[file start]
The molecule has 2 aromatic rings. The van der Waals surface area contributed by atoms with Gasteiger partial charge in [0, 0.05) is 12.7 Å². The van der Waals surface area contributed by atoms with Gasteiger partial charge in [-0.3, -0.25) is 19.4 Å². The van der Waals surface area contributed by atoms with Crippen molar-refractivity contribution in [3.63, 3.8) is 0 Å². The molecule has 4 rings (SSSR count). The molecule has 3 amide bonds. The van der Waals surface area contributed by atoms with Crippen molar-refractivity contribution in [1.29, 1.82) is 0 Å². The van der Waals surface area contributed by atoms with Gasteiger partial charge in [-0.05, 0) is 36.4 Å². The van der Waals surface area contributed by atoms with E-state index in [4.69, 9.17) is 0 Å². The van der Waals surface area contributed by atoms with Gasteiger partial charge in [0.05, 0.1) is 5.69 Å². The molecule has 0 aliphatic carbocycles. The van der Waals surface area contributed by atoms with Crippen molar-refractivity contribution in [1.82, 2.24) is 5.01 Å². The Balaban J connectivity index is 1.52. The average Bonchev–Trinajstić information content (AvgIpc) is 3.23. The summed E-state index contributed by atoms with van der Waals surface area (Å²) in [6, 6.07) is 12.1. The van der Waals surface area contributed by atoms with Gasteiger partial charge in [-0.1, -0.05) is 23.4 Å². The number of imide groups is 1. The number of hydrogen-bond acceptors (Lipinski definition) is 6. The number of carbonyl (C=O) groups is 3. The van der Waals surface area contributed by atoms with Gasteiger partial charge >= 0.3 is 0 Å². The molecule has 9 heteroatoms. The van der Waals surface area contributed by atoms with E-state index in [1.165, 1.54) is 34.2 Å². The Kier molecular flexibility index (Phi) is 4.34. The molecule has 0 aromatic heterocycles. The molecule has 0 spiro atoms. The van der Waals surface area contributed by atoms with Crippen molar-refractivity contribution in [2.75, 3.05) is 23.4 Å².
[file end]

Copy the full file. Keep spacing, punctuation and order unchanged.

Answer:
The molecule has 2 aromatic rings. The van der Waals surface area contributed by atoms with Gasteiger partial charge in [0, 0.05) is 12.7 Å². The van der Waals surface area contributed by atoms with Gasteiger partial charge in [-0.3, -0.25) is 19.4 Å². The van der Waals surface area contributed by atoms with Crippen molar-refractivity contribution in [3.63, 3.8) is 0 Å². The molecule has 4 rings (SSSR count). The molecule has 3 amide bonds. The van der Waals surface area contributed by atoms with Crippen molar-refractivity contribution in [1.29, 1.82) is 0 Å². The van der Waals surface area contributed by atoms with Gasteiger partial charge in [-0.05, 0) is 36.4 Å². The van der Waals surface area contributed by atoms with E-state index in [4.69, 9.17) is 0 Å². The van der Waals surface area contributed by atoms with Gasteiger partial charge in [0.05, 0.1) is 5.69 Å². The molecule has 0 aliphatic carbocycles. The van der Waals surface area contributed by atoms with Crippen molar-refractivity contribution in [1.82, 2.24) is 5.01 Å². The Balaban J connectivity index is 1.52. The average Bonchev–Trinajstić information content (AvgIpc) is 3.23. The summed E-state index contributed by atoms with van der Waals surface area (Å²) in [6, 6.07) is 12.1. The van der Waals surface area contributed by atoms with Gasteiger partial charge in [-0.1, -0.05) is 23.4 Å². The number of imide groups is 1. The number of hydrogen-bond acceptors (Lipinski definition) is 6. The number of carbonyl (C=O) groups is 3. The van der Waals surface area contributed by atoms with Gasteiger partial charge >= 0.3 is 0 Å². The molecule has 9 heteroatoms. The van der Waals surface area contributed by atoms with E-state index in [1.165, 1.54) is 34.2 Å². The Kier molecular flexibility index (Phi) is 4.34. The molecule has 0 aromatic heterocycles. The molecule has 0 spiro atoms. The van der Waals surface area contributed by atoms with Crippen molar-refractivity contribution in [2.75, 3.05) is 23.4 Å².